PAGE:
Loop NYC would reclaim 24 miles of park space from Manhattan’s street grid

A new proposal leverages driverless cars to free up almost all of Manhattan’s Park Avenue and Broadway for pedestrian paths.

October 17, 2017 |
A Loop NYC pedestrian park

Courtesy Edg

What was once a busy thoroughfare filled with exhaust fumes and the sounds of honking horns becomes a quiet strip of land, its oil-stained concrete reclaimed by nature and the angry honks of traffic relegated to the past. This reclamation of New York’s streets may seem like a post-apocalyptic vision in a dystopian summer blockbuster, but it’s actually a radical new proposal from New York-based Edg, an architecture, engineering, and consulting firm, that would bring 24 miles of park space to New York City’s street grid.

Loop NYC leans heavily on driverless cars to create a new traffic flow around Manhattan. Existing cross streets and highways are converted into driverless expressways to optimize traffic flow in and out of the city.

The FDR and West Side highways will have one lane of traffic in each direction designated for autonomous vehicles. These highways will connect to major Manhattan streets, which themselves will be transformed into driverless car expressways. Featuring driverless vehicles exclusively would be 14th Street, 23rd Street, 34th Street, 42nd Street, 57th Street, 86th Street, and 110th Street. Pedestrian overpasses and underpasses will be installed around these streets to physically separate the vehicles and the pedestrians.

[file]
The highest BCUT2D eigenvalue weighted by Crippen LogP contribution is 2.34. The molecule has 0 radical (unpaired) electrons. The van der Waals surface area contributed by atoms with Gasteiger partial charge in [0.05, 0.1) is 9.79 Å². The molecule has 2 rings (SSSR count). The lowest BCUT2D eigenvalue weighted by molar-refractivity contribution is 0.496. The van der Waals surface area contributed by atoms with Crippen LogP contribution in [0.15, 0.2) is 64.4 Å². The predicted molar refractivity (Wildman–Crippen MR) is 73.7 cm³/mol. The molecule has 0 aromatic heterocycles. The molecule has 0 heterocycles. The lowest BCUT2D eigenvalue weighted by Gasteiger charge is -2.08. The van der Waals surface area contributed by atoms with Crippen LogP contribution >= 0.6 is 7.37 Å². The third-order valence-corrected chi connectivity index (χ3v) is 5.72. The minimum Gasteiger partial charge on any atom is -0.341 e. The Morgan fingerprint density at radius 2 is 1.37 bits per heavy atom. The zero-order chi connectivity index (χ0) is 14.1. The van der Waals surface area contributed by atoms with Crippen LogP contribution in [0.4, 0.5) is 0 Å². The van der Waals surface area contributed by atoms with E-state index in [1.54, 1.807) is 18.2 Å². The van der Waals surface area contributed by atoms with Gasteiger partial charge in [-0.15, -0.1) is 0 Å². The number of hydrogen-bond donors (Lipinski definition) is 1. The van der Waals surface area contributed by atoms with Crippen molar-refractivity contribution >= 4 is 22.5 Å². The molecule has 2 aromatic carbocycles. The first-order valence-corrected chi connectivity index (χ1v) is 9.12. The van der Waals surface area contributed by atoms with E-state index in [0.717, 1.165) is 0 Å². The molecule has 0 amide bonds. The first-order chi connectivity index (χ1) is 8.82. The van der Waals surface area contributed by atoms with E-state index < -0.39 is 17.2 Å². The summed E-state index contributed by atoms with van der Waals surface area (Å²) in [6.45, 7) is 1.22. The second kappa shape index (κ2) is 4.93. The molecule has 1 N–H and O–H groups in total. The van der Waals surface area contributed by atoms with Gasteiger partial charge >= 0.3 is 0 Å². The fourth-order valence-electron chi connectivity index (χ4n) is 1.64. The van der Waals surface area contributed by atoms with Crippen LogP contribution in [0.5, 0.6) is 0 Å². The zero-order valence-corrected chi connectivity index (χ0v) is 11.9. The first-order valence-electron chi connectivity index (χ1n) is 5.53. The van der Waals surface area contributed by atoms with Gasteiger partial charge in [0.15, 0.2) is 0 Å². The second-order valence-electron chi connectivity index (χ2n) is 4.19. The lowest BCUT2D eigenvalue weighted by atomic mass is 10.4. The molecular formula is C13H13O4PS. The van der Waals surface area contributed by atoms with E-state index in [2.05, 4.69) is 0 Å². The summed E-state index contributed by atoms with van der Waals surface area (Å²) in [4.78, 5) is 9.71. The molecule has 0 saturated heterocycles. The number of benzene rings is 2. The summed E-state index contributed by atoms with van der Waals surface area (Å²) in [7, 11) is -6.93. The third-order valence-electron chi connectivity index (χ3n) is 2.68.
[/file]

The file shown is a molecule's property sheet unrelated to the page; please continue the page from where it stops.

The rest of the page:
Courtesy Edg.

 

The driverless cars can circulate using any combination of the new expressways and loops to expedite travel. Edg calculated the efficiency of Loop NYC to go from Grand Central Station to Lower Manhattan and back. This route would traditionally take about 40 minutes. With the Loop NYC plan in place it would only take 11 minutes.

 

Loop NYC map viewThe proposal would designate some of New York’s busiest and widest streets to be used exclusively by driverless cars, significantly reducing travel times. Other streets, such as Broadway and Park Avenue, would eliminate cars completely and instead become pedestrian-friendly gardens, parks, and green space. Courtesy Edg.

 

With the more efficient traffic flow, once congested streets could be reclaimed as park space with walking paths and bike lanes. A 13-mile-long pedestrian park would stretch from Battery Park in Lower Manhattan, run through Union Square, and then continue north on Broadway and Park Avenue. Broadway will become its own linear park filled with pathways and pedestrian bridges meant to mimic natural rolling hills.

The proposal builds on a current theme found in cities around the world to become greener, more pedestrian-friendly, and less reliant on cars. However, Loop NYC remains highly speculative for several reasons. Chief among them is the fact that a world of truly autonomous cars is still years away.

 

Loop NYC park close upCourtesy Edg.

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